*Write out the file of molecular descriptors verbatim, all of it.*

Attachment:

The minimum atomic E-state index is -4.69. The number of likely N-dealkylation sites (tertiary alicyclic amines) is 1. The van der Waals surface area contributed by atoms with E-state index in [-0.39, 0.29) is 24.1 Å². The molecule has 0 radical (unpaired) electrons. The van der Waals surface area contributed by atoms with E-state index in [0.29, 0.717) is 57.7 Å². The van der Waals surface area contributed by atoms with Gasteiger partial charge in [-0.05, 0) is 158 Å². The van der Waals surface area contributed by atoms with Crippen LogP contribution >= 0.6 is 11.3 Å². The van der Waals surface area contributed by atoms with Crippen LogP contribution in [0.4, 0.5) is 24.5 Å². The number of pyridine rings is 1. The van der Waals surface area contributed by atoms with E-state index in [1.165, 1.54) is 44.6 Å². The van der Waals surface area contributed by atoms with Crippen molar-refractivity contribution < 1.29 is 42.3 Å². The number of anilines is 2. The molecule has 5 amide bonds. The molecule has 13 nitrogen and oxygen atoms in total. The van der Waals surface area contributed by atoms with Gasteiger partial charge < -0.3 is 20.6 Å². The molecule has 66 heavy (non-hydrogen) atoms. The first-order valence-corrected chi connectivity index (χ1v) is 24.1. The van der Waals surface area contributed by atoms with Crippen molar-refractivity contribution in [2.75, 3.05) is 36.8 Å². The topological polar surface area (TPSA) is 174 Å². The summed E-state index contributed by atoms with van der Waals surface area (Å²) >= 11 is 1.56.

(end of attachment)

The minimum atomic E-state index is -4.69. The number of likely N-dealkylation sites (tertiary alicyclic amines) is 1. The van der Waals surface area contributed by atoms with E-state index in [-0.39, 0.29) is 24.1 Å². The molecule has 0 radical (unpaired) electrons. The van der Waals surface area contributed by atoms with E-state index in [0.29, 0.717) is 57.7 Å². The van der Waals surface area contributed by atoms with Gasteiger partial charge in [-0.05, 0) is 158 Å². The van der Waals surface area contributed by atoms with Crippen LogP contribution >= 0.6 is 11.3 Å². The van der Waals surface area contributed by atoms with Crippen LogP contribution in [0.4, 0.5) is 24.5 Å². The number of pyridine rings is 1. The van der Waals surface area contributed by atoms with E-state index in [1.165, 1.54) is 44.6 Å². The van der Waals surface area contributed by atoms with Crippen molar-refractivity contribution < 1.29 is 42.3 Å². The number of anilines is 2. The molecule has 5 amide bonds. The molecule has 13 nitrogen and oxygen atoms in total. The van der Waals surface area contributed by atoms with Gasteiger partial charge < -0.3 is 20.6 Å². The molecule has 66 heavy (non-hydrogen) atoms. The first-order valence-corrected chi connectivity index (χ1v) is 24.1. The van der Waals surface area contributed by atoms with Crippen molar-refractivity contribution in [2.75, 3.05) is 36.8 Å². The topological polar surface area (TPSA) is 174 Å². The summed E-state index contributed by atoms with van der Waals surface area (Å²) >= 11 is 1.56.